Rickie Barnett, Bakersville, North Carolina
Ceramics Monthly: What strategies have you developed to handle the challenges you face?
Rickie Barnett: Once I realized the healing capacity of making stuff, I started thinking about it in a different light and respecting it more. It became all I wanted to do and it grew into something that I’d do almost anything for. This led me to putting myself in quite a few uncomfortable situations, but I always grew from those experiences. To be honest, I often didn’t give myself any other option but to keep moving forward. At times when I’m feeling like a total failure, I ask myself, “Is it just as stupid to quit as it is to keep going?” If the answer is, “Yes,” then I keep moving forward.
I have little systems in the studio, like if a piece breaks or I receive a bummer rejection letter. I give myself 24 hours to mourn the loss, letting myself fully feel all those emotions, and then I go back to the studio. Having a solid emotional safety net of friends and mentors has also helped me to keep my focus on the goal. I often just remind myself that if others can do it, I can do it. I tend to seek out people who have a life similar to the one that I want, and I turn to them for guidance. I also make myself go into the studio every day, even if I don’t end up working. Sometimes I’ll just sit there and look at the work or at empty shelves, and nine out of ten times, I’ll just get bored and start working.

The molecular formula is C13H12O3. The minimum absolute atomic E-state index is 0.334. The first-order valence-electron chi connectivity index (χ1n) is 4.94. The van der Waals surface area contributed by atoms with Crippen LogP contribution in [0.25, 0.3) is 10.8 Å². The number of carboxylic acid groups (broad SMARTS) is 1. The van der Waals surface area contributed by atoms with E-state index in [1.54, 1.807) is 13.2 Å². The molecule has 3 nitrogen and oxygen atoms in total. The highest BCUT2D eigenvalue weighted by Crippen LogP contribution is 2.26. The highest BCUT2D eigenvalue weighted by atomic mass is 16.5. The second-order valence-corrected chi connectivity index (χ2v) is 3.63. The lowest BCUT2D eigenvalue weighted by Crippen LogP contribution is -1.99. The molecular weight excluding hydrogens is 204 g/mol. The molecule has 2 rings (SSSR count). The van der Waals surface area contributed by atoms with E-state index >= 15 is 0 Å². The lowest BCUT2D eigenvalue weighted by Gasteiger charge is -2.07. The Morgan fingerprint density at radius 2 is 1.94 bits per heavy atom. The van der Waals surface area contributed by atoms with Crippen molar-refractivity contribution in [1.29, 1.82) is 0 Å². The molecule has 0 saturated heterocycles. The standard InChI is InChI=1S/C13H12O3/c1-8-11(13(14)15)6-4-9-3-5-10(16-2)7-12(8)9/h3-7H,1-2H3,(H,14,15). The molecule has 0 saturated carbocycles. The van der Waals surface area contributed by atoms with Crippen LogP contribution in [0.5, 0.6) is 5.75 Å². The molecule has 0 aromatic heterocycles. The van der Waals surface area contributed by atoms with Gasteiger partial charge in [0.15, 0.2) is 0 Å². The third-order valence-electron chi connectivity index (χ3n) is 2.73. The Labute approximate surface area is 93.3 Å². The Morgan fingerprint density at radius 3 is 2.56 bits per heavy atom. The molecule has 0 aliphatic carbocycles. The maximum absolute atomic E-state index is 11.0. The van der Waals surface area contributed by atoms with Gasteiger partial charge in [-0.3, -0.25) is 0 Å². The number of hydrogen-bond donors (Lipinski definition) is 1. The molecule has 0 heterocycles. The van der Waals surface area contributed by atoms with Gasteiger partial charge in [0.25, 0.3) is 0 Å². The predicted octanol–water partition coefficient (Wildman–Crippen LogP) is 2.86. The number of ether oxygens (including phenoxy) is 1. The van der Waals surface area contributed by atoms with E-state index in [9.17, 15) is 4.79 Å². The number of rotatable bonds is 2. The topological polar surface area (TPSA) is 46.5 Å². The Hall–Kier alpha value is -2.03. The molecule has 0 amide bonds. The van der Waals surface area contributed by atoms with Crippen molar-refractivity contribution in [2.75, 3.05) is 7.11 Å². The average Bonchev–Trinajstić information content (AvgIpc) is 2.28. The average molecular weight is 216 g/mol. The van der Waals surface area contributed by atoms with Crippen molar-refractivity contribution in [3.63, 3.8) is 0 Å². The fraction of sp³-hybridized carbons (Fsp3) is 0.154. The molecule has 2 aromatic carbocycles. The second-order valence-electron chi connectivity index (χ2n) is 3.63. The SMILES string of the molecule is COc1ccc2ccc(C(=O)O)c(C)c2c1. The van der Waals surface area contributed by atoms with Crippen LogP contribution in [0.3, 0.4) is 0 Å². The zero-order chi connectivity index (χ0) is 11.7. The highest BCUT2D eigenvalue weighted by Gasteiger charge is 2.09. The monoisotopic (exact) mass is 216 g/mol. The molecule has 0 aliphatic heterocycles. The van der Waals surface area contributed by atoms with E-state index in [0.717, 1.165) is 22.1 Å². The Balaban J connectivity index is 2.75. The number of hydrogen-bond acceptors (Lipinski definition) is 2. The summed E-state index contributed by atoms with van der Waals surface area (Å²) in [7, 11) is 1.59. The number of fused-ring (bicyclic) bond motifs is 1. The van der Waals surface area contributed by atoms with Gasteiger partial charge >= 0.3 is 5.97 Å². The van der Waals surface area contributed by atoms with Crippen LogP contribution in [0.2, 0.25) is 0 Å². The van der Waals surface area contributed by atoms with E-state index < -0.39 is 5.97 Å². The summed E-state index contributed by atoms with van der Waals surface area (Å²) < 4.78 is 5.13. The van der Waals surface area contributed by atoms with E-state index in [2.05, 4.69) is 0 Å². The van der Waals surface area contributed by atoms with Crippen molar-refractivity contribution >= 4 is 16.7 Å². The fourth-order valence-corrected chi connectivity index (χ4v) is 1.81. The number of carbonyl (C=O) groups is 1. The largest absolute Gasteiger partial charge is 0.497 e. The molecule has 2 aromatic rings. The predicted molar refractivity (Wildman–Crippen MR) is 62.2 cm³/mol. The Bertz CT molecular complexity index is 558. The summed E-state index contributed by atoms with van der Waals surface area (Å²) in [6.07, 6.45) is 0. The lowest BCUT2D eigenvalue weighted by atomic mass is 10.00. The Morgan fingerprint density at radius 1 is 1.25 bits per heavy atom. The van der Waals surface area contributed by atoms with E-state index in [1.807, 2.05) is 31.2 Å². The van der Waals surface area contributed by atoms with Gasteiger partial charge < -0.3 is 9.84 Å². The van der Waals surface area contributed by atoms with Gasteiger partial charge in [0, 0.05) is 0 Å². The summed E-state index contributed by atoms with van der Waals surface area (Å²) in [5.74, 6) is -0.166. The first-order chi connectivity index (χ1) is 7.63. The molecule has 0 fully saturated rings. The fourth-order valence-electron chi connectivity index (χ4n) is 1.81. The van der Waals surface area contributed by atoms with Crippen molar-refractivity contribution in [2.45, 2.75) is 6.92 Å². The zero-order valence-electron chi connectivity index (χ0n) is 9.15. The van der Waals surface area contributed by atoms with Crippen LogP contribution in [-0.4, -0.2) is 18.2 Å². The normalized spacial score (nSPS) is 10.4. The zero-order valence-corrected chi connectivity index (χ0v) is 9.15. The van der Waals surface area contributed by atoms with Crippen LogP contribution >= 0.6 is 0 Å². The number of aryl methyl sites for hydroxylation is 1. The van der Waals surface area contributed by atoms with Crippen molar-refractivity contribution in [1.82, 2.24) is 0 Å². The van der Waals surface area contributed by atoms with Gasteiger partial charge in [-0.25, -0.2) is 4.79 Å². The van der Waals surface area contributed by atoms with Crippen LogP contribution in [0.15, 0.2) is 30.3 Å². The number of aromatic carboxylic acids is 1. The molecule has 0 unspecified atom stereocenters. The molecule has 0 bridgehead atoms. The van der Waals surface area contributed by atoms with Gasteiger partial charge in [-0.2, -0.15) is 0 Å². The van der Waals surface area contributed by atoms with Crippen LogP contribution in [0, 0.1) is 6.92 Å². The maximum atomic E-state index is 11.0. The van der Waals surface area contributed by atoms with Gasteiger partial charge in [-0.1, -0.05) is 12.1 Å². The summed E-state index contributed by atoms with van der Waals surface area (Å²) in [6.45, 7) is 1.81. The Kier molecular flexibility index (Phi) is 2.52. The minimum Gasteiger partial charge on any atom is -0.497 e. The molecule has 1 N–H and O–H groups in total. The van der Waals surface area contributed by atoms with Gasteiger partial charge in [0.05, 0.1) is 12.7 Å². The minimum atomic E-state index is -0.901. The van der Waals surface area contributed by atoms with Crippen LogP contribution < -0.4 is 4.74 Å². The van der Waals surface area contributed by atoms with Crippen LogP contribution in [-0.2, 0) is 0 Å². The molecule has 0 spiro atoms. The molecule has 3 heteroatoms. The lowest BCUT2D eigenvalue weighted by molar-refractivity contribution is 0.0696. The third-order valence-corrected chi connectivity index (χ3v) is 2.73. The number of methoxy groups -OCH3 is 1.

CM: How do you come up with the forms and surfaces that are prevalent in your work?
RB: I have pretty bad eyesight and an active imagination, which leads me to find shadow figures pretty much everywhere. Old oil tanks become horses, mailboxes become deer, hillsides turn into giant faces, etc. It leads to a lot of gasping but, all in all, it’s an okay time. Most of my imagery is based on that kind of landscape.
In the studio, I tend to always start out with a loose plan, pinching tons of little parts that I can choose from along the way. I find that having these options helps me to have moments of play where I can explore—stacking and arranging elements as I go. It is a way of giving myself the freedom to be spontaneous as I build and respond to the piece. While the piece is still greenware, I paint it with thin layers of slips and underglazes, carving back through them to create patterns and imagery. Once the piece is bisque fired, I continue to build up the surface with additional layers of thin underglazes and washes. Each piece gets fired about four times. Building up these surfaces of thin layers helps the piece to have a weathered but decorative appearance, resembling how we often wear our own experiences.
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